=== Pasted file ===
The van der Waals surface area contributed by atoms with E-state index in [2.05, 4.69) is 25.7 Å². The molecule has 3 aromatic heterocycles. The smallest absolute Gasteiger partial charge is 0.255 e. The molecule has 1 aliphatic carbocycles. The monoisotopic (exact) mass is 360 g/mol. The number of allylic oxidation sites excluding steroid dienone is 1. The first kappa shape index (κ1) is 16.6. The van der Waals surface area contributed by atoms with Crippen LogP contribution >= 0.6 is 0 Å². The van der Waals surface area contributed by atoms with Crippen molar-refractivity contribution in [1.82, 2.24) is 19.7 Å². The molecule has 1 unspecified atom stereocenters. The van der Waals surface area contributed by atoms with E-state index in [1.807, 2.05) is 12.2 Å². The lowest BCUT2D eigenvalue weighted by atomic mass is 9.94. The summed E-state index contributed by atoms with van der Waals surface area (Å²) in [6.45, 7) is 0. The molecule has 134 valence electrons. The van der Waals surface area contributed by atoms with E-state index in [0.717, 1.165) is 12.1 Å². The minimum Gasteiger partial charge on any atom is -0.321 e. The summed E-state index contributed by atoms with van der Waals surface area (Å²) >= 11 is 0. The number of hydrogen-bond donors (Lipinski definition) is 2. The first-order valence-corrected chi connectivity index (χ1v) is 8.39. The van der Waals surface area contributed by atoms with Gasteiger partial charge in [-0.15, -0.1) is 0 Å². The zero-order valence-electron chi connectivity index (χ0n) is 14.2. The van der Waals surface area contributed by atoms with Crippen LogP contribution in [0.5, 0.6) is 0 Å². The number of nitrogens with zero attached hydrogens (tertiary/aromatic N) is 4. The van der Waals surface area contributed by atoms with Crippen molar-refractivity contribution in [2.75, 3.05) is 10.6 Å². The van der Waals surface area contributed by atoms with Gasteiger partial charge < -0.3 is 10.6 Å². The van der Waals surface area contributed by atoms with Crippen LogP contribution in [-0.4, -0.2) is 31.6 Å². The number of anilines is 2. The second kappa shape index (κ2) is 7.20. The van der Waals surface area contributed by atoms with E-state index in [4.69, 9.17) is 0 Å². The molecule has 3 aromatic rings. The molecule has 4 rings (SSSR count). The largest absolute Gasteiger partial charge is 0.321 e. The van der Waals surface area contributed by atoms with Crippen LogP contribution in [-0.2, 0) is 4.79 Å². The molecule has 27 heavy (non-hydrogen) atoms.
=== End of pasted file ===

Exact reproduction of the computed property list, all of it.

The van der Waals surface area contributed by atoms with E-state index in [2.05, 4.69) is 25.7 Å². The molecule has 3 aromatic heterocycles. The smallest absolute Gasteiger partial charge is 0.255 e. The molecule has 1 aliphatic carbocycles. The monoisotopic (exact) mass is 360 g/mol. The number of allylic oxidation sites excluding steroid dienone is 1. The first kappa shape index (κ1) is 16.6. The van der Waals surface area contributed by atoms with Crippen LogP contribution >= 0.6 is 0 Å². The van der Waals surface area contributed by atoms with Crippen molar-refractivity contribution in [1.82, 2.24) is 19.7 Å². The molecule has 1 unspecified atom stereocenters. The van der Waals surface area contributed by atoms with E-state index in [1.807, 2.05) is 12.2 Å². The lowest BCUT2D eigenvalue weighted by atomic mass is 9.94. The summed E-state index contributed by atoms with van der Waals surface area (Å²) in [6.45, 7) is 0. The molecule has 134 valence electrons. The van der Waals surface area contributed by atoms with E-state index in [0.717, 1.165) is 12.1 Å². The minimum Gasteiger partial charge on any atom is -0.321 e. The summed E-state index contributed by atoms with van der Waals surface area (Å²) >= 11 is 0. The number of hydrogen-bond donors (Lipinski definition) is 2. The first-order valence-corrected chi connectivity index (χ1v) is 8.39. The van der Waals surface area contributed by atoms with Gasteiger partial charge in [-0.15, -0.1) is 0 Å². The zero-order valence-electron chi connectivity index (χ0n) is 14.2. The van der Waals surface area contributed by atoms with Crippen LogP contribution in [0.5, 0.6) is 0 Å². The number of nitrogens with zero attached hydrogens (tertiary/aromatic N) is 4. The van der Waals surface area contributed by atoms with Crippen molar-refractivity contribution in [2.75, 3.05) is 10.6 Å². The van der Waals surface area contributed by atoms with Gasteiger partial charge < -0.3 is 10.6 Å². The van der Waals surface area contributed by atoms with Crippen LogP contribution in [-0.4, -0.2) is 31.6 Å². The number of anilines is 2. The second kappa shape index (κ2) is 7.20. The van der Waals surface area contributed by atoms with E-state index in [4.69, 9.17) is 0 Å². The molecule has 3 aromatic rings. The molecule has 4 rings (SSSR count). The largest absolute Gasteiger partial charge is 0.321 e. The van der Waals surface area contributed by atoms with Crippen LogP contribution in [-0.2, 0) is 4.79 Å². The molecule has 27 heavy (non-hydrogen) atoms.